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The Omega ratio is a way of measuring the performance of financial assets based on the level of returns they offer in return for the risk of investing in them. It is a ratio of weighted gains to weighted losses — a ratio that includes information about the probability of each level of returns. In contrast to its predecessors, the Omega ratio differs according to the shape of the distribution of an asset’s returns. This allows investors to distinguish between assets with different risk profiles.
Investors generally demand compensation for taking risks in the form of higher returns. Economic analysts have devised ways of evaluating assets in these terms to give investors information about which assets provide the best returns for the level of risk that they present. One of the most often used reporting measures is the Sharpe ratio, which is the ratio of the mean return of the asset minus the riskless return, which is usually the return on Treasury bonds, to a measure of the asset’s volatility, which is found using the variance of the returns.
Although the Sharpe ratio is commonly used to evaluate the performance of an asset, it has significant shortcomings. The measurement is based on the mean and variance of the asset’s returns, which tells an investor little about the asset’s actual performance. Many distributions of returns can have the same mean and variance but completely different shapes, which means they have different probabilities for any given return. The actual shape of the distribution is important to the investor because it tells him the probability of different levels of return, giving him a better idea of the risk to which he is exposed.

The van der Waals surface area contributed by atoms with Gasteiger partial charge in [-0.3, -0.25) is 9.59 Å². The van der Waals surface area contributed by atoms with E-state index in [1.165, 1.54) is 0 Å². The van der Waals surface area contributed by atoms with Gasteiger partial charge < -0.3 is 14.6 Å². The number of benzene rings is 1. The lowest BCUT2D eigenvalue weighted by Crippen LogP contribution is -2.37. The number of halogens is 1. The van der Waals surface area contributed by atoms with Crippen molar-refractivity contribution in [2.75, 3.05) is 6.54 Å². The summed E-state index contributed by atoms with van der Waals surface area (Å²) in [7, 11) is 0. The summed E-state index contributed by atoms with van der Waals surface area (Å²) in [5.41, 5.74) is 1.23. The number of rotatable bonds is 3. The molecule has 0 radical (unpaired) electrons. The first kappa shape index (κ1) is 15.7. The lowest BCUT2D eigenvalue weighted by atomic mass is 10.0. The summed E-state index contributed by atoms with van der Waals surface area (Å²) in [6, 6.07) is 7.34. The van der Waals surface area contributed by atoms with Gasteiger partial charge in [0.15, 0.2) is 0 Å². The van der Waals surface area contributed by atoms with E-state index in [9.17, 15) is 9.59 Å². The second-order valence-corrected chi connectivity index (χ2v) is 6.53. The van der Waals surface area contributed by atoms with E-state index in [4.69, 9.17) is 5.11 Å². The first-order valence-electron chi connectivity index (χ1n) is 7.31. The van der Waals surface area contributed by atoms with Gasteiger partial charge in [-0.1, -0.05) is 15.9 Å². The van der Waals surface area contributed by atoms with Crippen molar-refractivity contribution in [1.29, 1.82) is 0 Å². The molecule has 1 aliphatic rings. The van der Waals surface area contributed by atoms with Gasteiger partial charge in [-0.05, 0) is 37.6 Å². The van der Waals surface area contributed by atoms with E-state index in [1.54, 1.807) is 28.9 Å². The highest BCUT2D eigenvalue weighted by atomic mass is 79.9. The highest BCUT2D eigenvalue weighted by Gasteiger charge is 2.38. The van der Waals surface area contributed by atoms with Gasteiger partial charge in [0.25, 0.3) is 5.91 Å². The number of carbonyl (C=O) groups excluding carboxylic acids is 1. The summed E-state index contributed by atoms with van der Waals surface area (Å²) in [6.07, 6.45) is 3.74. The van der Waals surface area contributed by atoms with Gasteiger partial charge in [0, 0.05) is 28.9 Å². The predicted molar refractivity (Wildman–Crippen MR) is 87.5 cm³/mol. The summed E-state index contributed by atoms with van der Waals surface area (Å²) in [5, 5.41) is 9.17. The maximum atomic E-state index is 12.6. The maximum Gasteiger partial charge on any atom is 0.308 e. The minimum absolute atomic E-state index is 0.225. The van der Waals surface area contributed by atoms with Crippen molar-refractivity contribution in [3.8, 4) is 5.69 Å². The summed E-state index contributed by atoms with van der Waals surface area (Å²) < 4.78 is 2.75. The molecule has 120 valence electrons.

The Omega ratio is an alternative measure of asset performance that gives the investor the information the Sharpe ratio discards. It incorporates the entire distribution of returns without burdening the analyst with difficult calculations. Con Keating, a fund manager with experience as a financial analyst, and William F. Shadwick, a mathematician, proposed the measurement in 2002. Their paper, “A Universal Performance Measure,” described the measurement and how to calculate it, and it provided an analysis of the benefits of using a ratio which avoided oversimplifying the returns data of assets.
To calculate the Omega ratio, an analyst must know the distribution function of an asset’s returns. The analyst chooses a loss threshold at which to evaluate the asset. He calculates the area between a horizontal line at one and the distribution function, or the area above the curve, for returns above the threshold. Then, he calculates the area under the curve and above zero for returns below the threshold. The Omega ratio is the first number divided by the second.
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